High-resolution real-time 3-dimensional echocardiography (RT3DE) allows observation of the left ventricular endocardial surface in vivo. This study was performed to characterize the endocardial surface structure and its contractile function in the myocardial infarction (MI) zone in relation to the healing stage. RT3DE was performed in 90 subjects: 10 normal subjects, 50 patients with Q-wave MI 2 weeks after onset (acute MI), and 30 patients >2 months after onset (healed MI). Recordings of the left ventricular endocardial surface allowed observation of the endocardial structure in 76 patients (84%) from the apical window. The endocardial surface of normal myocardium has rough muscle folds that shrink during systole, implying endocardial contraction. In acute MI, the endocardial surface had lost systolic contraction, but appeared as normal surface structure and showed normal acoustic intensity. The endocardial surface of healed MI showed loss of systolic contraction, disappearance of folds (smooth surface), and high acoustic intensity. The frequencies of smooth surface and highest acoustic intensity were significantly higher in healed MI than acute MI (72% vs 32%, 68% vs 37%, p <0.05, respectively). Loss of systolic endocardial contraction was a common finding of Q-wave MI irrespective of the healing stage, and we could roughly estimate the size of the MI from the spatial extent of the noncontractile zone with reasonable reproducibility (r = 0.90, p <0.001). In conclusion, RT3DE is a new modality that allows observation of the structure and contraction of the endocardial surface of the left ventricular wall. We can make rough estimation of the size of the MI and its healing stage from endocardial observation with RT3DE.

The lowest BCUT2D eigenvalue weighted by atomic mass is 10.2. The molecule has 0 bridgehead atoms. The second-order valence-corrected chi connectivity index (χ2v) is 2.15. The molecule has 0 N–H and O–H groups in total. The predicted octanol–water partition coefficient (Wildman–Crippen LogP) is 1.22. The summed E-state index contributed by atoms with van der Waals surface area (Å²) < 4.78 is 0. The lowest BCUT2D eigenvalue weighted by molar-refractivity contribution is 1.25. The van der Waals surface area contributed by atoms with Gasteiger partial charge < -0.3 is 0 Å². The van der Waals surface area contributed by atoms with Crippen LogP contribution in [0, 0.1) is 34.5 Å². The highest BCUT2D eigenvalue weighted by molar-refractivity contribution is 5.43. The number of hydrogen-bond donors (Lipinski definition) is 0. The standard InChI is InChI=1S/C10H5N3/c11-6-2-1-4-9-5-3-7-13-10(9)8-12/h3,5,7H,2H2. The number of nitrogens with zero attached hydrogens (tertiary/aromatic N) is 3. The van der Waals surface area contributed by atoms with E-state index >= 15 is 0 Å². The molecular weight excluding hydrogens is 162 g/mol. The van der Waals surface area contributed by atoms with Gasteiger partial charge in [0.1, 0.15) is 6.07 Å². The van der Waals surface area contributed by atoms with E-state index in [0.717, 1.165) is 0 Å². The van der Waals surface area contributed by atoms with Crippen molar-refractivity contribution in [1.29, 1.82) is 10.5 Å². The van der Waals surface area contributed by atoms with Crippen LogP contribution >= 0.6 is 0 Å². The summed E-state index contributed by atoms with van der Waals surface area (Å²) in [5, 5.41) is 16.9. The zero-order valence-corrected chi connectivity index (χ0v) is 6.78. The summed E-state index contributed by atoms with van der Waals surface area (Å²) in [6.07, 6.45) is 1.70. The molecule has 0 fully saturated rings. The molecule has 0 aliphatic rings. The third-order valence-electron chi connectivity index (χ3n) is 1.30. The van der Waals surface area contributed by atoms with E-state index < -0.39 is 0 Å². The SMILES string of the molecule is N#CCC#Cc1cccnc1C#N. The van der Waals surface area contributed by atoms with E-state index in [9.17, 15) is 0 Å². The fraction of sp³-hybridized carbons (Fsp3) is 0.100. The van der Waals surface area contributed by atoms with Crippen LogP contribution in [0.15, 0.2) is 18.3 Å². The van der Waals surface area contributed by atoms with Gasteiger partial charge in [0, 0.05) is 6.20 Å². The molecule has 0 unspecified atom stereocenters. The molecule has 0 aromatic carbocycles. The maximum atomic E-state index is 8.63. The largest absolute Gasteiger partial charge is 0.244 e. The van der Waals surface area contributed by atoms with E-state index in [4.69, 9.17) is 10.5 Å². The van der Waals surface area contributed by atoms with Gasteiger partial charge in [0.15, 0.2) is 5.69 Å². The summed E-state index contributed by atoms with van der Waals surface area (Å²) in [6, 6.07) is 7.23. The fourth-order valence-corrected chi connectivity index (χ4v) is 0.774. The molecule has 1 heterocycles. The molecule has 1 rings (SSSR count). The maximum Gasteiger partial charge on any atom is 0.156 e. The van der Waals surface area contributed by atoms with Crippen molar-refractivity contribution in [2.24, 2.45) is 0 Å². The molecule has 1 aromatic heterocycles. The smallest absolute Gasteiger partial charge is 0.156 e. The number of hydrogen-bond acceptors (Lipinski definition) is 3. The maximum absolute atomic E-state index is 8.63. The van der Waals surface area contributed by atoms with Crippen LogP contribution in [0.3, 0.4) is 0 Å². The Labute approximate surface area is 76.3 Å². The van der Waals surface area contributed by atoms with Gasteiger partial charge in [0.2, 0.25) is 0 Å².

... Grade 2 refers to opacification of the entire artery distal to the obstruction point, however the flow is slower than normal, and grade 3 refers to normal coronary flow. 13 The CHA2DS2-VASc score was the sum of 1 point each for the presence of congestive heart failure, hypertension, diabetes mellitus, age of 65 to 74 years, female sex, and vascular diseases (history of MI, peripheral arterial disease, or complex aortic plaques) and 2 points for age ≥ 75 years and a history of stroke or transient ischemic attack (TIA). 14 Congestive heart failure, hypertension, diabetes mellitus and hyperlipidemia was diagnosed based on patient's past medical history. ...
... AngII formation was shown to be higher in human atheroscle- rotic and aneurysmal lesions, compared to normal aortas [27,28] (Fig. 2). ACE is thought to be the major AngII-generating enzyme in the intima of both normal and atherosclerotic human vessels . In healthy carotid human arteries, ACE protein was found to be restricted to both luminal and vasa vasorum ECs  (Fig. 2). ...
... To further improve the overall procedural success rate, it is important to achieve success with an antegrade approach in cases where a retrograde approach is difficult. For CTO treatment, it is necessary for the operator to learn advanced techniques , such as IVUS-guided wiring . Use of a BridgePoint device is necessary, although it was approved in Japan for this study period. ...